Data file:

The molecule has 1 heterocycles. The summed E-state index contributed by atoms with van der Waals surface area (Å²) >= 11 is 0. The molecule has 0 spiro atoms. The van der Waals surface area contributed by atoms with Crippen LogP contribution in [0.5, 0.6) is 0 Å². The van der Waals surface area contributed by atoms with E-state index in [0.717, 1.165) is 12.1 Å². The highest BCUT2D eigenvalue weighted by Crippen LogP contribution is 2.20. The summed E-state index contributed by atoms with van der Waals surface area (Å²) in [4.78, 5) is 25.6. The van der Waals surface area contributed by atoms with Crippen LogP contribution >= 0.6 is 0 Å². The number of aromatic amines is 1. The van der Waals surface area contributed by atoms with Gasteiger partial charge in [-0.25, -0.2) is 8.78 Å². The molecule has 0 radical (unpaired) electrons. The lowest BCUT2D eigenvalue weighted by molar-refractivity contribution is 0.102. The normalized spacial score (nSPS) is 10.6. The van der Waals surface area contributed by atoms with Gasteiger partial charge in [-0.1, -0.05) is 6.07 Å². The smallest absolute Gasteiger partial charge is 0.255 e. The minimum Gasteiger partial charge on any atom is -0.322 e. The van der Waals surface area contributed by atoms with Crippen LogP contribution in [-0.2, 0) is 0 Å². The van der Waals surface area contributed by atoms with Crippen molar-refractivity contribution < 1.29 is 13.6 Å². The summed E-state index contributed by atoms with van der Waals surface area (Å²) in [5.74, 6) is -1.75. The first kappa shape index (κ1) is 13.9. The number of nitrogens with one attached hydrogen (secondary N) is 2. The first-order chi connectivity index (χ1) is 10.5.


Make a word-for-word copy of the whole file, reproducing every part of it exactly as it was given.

The molecule has 1 heterocycles. The summed E-state index contributed by atoms with van der Waals surface area (Å²) >= 11 is 0. The molecule has 0 spiro atoms. The van der Waals surface area contributed by atoms with Crippen LogP contribution in [0.5, 0.6) is 0 Å². The van der Waals surface area contributed by atoms with E-state index in [0.717, 1.165) is 12.1 Å². The highest BCUT2D eigenvalue weighted by Crippen LogP contribution is 2.20. The summed E-state index contributed by atoms with van der Waals surface area (Å²) in [4.78, 5) is 25.6. The van der Waals surface area contributed by atoms with Crippen LogP contribution >= 0.6 is 0 Å². The number of aromatic amines is 1. The van der Waals surface area contributed by atoms with Gasteiger partial charge in [-0.25, -0.2) is 8.78 Å². The molecule has 0 radical (unpaired) electrons. The lowest BCUT2D eigenvalue weighted by molar-refractivity contribution is 0.102. The normalized spacial score (nSPS) is 10.6. The van der Waals surface area contributed by atoms with Gasteiger partial charge in [-0.1, -0.05) is 6.07 Å². The smallest absolute Gasteiger partial charge is 0.255 e. The minimum Gasteiger partial charge on any atom is -0.322 e. The van der Waals surface area contributed by atoms with Crippen LogP contribution in [-0.2, 0) is 0 Å². The van der Waals surface area contributed by atoms with Crippen molar-refractivity contribution < 1.29 is 13.6 Å². The summed E-state index contributed by atoms with van der Waals surface area (Å²) in [5.74, 6) is -1.75. The first kappa shape index (κ1) is 13.9. The number of nitrogens with one attached hydrogen (secondary N) is 2. The first-order chi connectivity index (χ1) is 10.5.